Turned the electric pump off, set radios and taxied out to the hold line for the runup. This airplane you immediately pump to 2000 RPM with the throttle, then check magnetos first, then oil pressure, then oil temp, then suction; then you test the prop controls by cycling it from full decrease to full increase three times. First time, check that the RPM jumps. Second time, check that the manifold pressure drops. Third time check that the oil pressure drops. Then drop the power back to 1000 RPM and continue (flight instruments, transponder, radios, flight controls, flaps to 0, electric fuel pump back on for takeoff, autopilot set to OFF/OFF, etc. etc.) Finally we back-taxied for Three Two (busy day at 7B2 today, had perhaps 4 or 5 a/c in the pattern) and held in the pocket for a clear spot. Performed final pretakeoff checks - flaps zero, trim centered, alt engine air closed, mixture full rich, prop full increase, electric fuel pump ON, beacon/collision strobes ON, transponder to ALT, autopilot OFF/OFF. "Northampton traffic, Arrow 3783 Mike departing Three Two Northampton, departing the pattern to the northeast." Rolled power in and felt an immediate shove in my back - a 200HP engine with a constant-speed prop is certainly a different proposition from a 160HP constant-pitch - the Arrow moves right out as it heads down the runway. Also, unlike the Skyhawk, the rudder steering doesn't have a spring attachment but a direct connection, so it's much more difficult to stay straight - I ended up making very small S-curves as I taxied and through takeoff roll. Almost imperceptible, but I could see 'em.

At 65 knots (hooray, an airplane marked up in knots, finally!) I started applying back pressure. The controls feel much heavier on the Arrow. Eventually at around 74 kts it came unstuck. As soon as I had positive rate of climb, I started keeping an eye on how much runway was left. As soon as we were past the point where landing again was viable, I retracted the gear. There was a loud whining groan and then suddenly the airplane started speeding up, forcing me to pull the nose up to maintain a 90 knot Vy (best rate of climb). A set of small thumps told me the gear was up, as the three gear lights went out. I held it in the climb up to 5000 feet (we figured it was pretty damn bumpy, maybe it'd be better higher up - we were wrong, but oh well) and we headed out to the practice area.

As soon as I was above the pattern altitude, I set the electric fuel pump to OFF. Setting up for cruise once we hit 5000 involved setting the power to approximately 23" Hg, then setting the prop to 2400 RPM with the PROPELLER control. Once the prop had slowed to 2400, the power indicator had edged up to 24" Hg, which gave us the 24/24 cruise config. Reaching the practice area, we started off with regular turns, climbs, descents - all the standard maneuvers. Climbs we'd already done to get there - power to full, prop to 2400, pitch for 90 kts and up we goooo. The Arrow, with full gas, my instructor and myself in it maintained an average 750 FPM climb (I say averaged because the air was pretty bumpy). Descent - prop remained at 2400 while I dropped power to 18" Hg and pitched for 140 kts. We swanned gracefully downwards.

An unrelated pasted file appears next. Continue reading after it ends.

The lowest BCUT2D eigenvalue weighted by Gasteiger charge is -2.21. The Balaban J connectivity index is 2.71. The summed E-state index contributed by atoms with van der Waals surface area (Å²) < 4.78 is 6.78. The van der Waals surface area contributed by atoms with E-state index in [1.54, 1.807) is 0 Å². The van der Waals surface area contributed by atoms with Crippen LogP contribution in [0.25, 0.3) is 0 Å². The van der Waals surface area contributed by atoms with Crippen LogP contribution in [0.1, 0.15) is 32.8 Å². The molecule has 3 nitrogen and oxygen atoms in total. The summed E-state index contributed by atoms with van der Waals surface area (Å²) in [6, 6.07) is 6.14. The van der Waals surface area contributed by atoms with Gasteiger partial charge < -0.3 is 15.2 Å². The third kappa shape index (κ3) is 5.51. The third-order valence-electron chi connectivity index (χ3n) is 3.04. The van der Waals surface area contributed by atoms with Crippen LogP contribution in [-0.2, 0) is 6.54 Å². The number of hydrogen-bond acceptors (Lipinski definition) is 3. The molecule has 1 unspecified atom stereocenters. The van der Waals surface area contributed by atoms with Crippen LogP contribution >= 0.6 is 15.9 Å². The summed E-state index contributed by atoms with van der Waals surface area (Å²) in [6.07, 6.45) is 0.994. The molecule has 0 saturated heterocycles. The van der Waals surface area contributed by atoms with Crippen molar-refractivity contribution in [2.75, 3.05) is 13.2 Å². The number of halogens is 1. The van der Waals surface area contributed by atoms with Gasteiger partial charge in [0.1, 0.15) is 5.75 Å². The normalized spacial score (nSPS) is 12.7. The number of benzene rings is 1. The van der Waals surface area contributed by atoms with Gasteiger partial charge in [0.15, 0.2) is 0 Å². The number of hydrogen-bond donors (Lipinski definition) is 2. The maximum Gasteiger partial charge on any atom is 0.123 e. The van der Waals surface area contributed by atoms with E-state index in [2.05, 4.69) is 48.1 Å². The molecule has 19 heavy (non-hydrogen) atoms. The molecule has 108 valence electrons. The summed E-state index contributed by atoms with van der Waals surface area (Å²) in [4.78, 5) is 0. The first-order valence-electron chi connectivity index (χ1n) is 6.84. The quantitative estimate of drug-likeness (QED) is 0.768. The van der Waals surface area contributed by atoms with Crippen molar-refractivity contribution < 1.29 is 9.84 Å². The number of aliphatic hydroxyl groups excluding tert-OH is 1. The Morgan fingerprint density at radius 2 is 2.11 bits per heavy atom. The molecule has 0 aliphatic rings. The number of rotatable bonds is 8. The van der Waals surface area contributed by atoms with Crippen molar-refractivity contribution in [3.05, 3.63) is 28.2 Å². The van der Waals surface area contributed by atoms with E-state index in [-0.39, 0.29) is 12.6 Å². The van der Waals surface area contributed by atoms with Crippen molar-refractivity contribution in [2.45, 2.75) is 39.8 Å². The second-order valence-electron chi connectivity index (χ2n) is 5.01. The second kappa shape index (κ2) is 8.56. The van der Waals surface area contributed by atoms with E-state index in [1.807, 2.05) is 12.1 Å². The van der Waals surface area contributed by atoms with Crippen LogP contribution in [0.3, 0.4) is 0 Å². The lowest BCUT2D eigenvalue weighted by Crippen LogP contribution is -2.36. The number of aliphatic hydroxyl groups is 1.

The Arrow flies very differently than the Skyhawk. Well, I take that back. It flies very similarly, but it reacts differently. Example - the 172, when hit by wind gusts, will react (if the gust has a crosswind component) by moving into a bank left or right, basically lowering the downwind wing as if you'd started a coordinated turn. If it's bouncing, it jumps left and right a bit and up and down, but if it takes a hard nudge it'll roll into a turn. The Arrow has a low wing with a lot of dihedral. This makes it stable, but it also means that when it takes side gusts, it 'swivels' more. The upwind wing moves forward a bit, and then settles. The effect is one of feeling like you're sitting on a rotating stool which is being gently rocked back and forth.

Also, the Arrow is faster. Like, noticeably. 12732 cruises at 110-120 MPH. 3783M cruises at 130-140 *Knots*. That's 35-40 MPH faster, and it's sure apparent. This airplane gets places quicker. Also, more important, when you're doing approaches and landings, you have less time to do things, because it moves around the pattern quicker! On the other hand, it's heavier and flies like it. It's harder to trim - I kept finding myself nose down, trimming up just a bit, and ending up trimmed in a climb. It's not because the trim is so sensitive, but because there's an approximately 15-20 second lag between trim inputs and the aircraft responding. That wasn't helped today by the constant updrafts and bumps.

So. Turning onto the downwind leg, I flipped on the electric fuel pump and dropped the gear (making sure I was at pattern altitude and below 125 kts - VLE is 129 kts) and the Arrow immediately slowed to around 100 kts as I got three green lights - gear down and locked. I found that I tend to start dropping altitude in the pattern a bit early, because I'm setting power before dropping the gear, and then find myself sinking once the gear is down. Abeam the numbers, I dropped power to 15" Hg and (since I was below 100 kts) put in 10 degrees of flaps and immediately checked the gear lights again to make sure it was still OK. Once the flaps were in, I pitched for 90 kts. Oh right. "Northampton traffic, Arrow 83 Mike is turning left base for Three Two Northampton, full stop." HA, I haven't called us 12732 yet!